Specifically, under the circumstances of this case as presented by the parties on appeal, it must be determined whether the confidences which [the attorney] acquired from the bank in the course of his prior representation and brought with him to [the firm] have been passed on, or are likely to be passed on, to members of the firm. Schiessle v. Stephens, 717 F.2d 417, 421 (7th Cir.1983). One method of rebutting the presumption is by demonstrating that specific institutional screening mechanisms have been implemented to effectively insulate against any flow of confidential information from the quarantined attorney to other members of his present firm. LaSalle Nat'l Bank v. County of Lake, 703 F.2d 252 (7th Cir.1983). [Manning, supra at 225.]
To determine whether the prosecutor has rebutted the presumption of shared confidences, the court must consider whether the prosecutor's office utilized formal screening procedures to insulate McLennan from Steiger's knowledge of the case, whether Steiger participated in any aspect of the prosecution of the case, whether Steiger took part in discussions about the prosecution or otherwise revealed information to McLennan, and whether Steiger had access to defendant's case file. See State v. Davis, 141 S.W.3d 600, 612-615 (Tenn., 2004); Lux, supra. With regard to appropriate insulation of counsel, the court should consider whether the prosecutor's office implemented “effective, written screening procedures” that take into account “the structural organization of the law firm or office, the likelihood of contact between an attorney with a conflict of interest and the personnel involved in the ongoing representation, and the existence of rules that prevent the attorney with the conflict of interest from accessing files or information pertaining to a particular case․” Davis, supra at 615 n. 10. We also emphasize that the size of the prosecutor's office is a factor that the trial court must consider to determine whether effective screening occurred.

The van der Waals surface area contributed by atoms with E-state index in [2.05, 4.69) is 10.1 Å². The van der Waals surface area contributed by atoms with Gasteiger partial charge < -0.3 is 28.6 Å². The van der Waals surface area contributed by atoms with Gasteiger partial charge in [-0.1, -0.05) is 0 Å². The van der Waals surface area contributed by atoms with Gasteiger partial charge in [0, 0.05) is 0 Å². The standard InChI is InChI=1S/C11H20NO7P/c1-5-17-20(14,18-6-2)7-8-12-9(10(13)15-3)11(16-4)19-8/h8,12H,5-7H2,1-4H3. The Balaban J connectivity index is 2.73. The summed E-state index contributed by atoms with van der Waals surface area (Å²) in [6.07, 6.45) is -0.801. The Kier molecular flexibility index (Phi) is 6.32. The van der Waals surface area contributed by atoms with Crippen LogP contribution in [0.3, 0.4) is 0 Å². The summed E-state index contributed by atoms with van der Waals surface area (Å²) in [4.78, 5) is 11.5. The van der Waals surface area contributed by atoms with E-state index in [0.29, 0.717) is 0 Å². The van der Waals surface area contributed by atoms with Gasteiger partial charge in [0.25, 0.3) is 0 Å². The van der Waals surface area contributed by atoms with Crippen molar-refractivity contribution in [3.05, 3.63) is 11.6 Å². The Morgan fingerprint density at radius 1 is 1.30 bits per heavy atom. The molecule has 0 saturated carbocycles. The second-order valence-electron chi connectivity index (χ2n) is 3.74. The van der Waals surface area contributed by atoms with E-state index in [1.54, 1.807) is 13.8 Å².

Here, the trial did not require the prosecutor's office to offer any proof of sufficient safeguards. Although this Court granted defendant's motion for a remand for a Ginther hearing, the hearing was inadequate to resolve the conflict of interest question. The trial court erroneously focused on whether defendant could prove actual prejudice arising from the conflict of interest, instead of requiring the prosecutor to prove the absence of impropriety. Consequently, as the record currently stands, defendant's conviction resulted from a trial involving a serious conflict of interest, with no proof that the prosecutor complied with necessary safeguards.
We therefore remand to the trial court for an evidentiary hearing on the question whether the prosecutor's office undertook sufficient safeguards to prevent McLennan from receiving any communications from Steiger concerning defendant's case. We emphasize that the prosecutor's office bears the burden of establishing that it implemented measures to prevent improper communications and that it consistently followed through with these measures. Manning, supra at 227. The trial court's inquiry must be thorough and in-depth, and take into consideration the prosecutor's failure to come forward with this matter voluntarily, and the office's ability to effectively quarantine the conflict of interest when the office employs only two attorneys. Unless the trial court finds sufficient evidence that the prosecutor's office consistently undertook adequate safeguards to shield McLennan from the taint of Steiger's conflict of interest, defendant's convictions must be reversed and a new trial ordered.6
Until the conflict of interest issue is resolved, it is not necessary to consider defendant's remaining ineffective assistance of counsel claims and his sentencing claim.
We remand to the trial court for an evidentiary hearing in accordance with this opinion and we retain jurisdiction.